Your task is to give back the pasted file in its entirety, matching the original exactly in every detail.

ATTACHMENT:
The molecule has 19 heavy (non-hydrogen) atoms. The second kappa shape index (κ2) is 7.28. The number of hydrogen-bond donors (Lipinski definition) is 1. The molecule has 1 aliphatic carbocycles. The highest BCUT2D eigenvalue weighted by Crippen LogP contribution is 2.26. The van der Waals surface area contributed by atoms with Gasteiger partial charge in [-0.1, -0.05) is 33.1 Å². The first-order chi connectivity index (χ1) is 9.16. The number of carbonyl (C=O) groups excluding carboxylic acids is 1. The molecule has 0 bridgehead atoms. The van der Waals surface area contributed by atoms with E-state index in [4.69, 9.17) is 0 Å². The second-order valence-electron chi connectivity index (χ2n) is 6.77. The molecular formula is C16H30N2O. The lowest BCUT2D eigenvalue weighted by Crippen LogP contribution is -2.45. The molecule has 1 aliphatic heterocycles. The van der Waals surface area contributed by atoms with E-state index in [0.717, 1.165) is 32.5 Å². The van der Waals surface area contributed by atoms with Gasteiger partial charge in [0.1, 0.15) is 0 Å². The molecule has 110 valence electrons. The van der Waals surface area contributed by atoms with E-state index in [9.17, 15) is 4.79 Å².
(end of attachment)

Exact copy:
The molecule has 19 heavy (non-hydrogen) atoms. The second kappa shape index (κ2) is 7.28. The number of hydrogen-bond donors (Lipinski definition) is 1. The molecule has 1 aliphatic carbocycles. The highest BCUT2D eigenvalue weighted by Crippen LogP contribution is 2.26. The van der Waals surface area contributed by atoms with Gasteiger partial charge in [-0.1, -0.05) is 33.1 Å². The first-order chi connectivity index (χ1) is 9.16. The number of carbonyl (C=O) groups excluding carboxylic acids is 1. The molecule has 0 bridgehead atoms. The van der Waals surface area contributed by atoms with E-state index in [4.69, 9.17) is 0 Å². The second-order valence-electron chi connectivity index (χ2n) is 6.77. The molecular formula is C16H30N2O. The lowest BCUT2D eigenvalue weighted by Crippen LogP contribution is -2.45. The molecule has 1 aliphatic heterocycles. The van der Waals surface area contributed by atoms with E-state index in [0.717, 1.165) is 32.5 Å². The van der Waals surface area contributed by atoms with Gasteiger partial charge in [0.1, 0.15) is 0 Å². The molecule has 110 valence electrons. The van der Waals surface area contributed by atoms with E-state index in [9.17, 15) is 4.79 Å².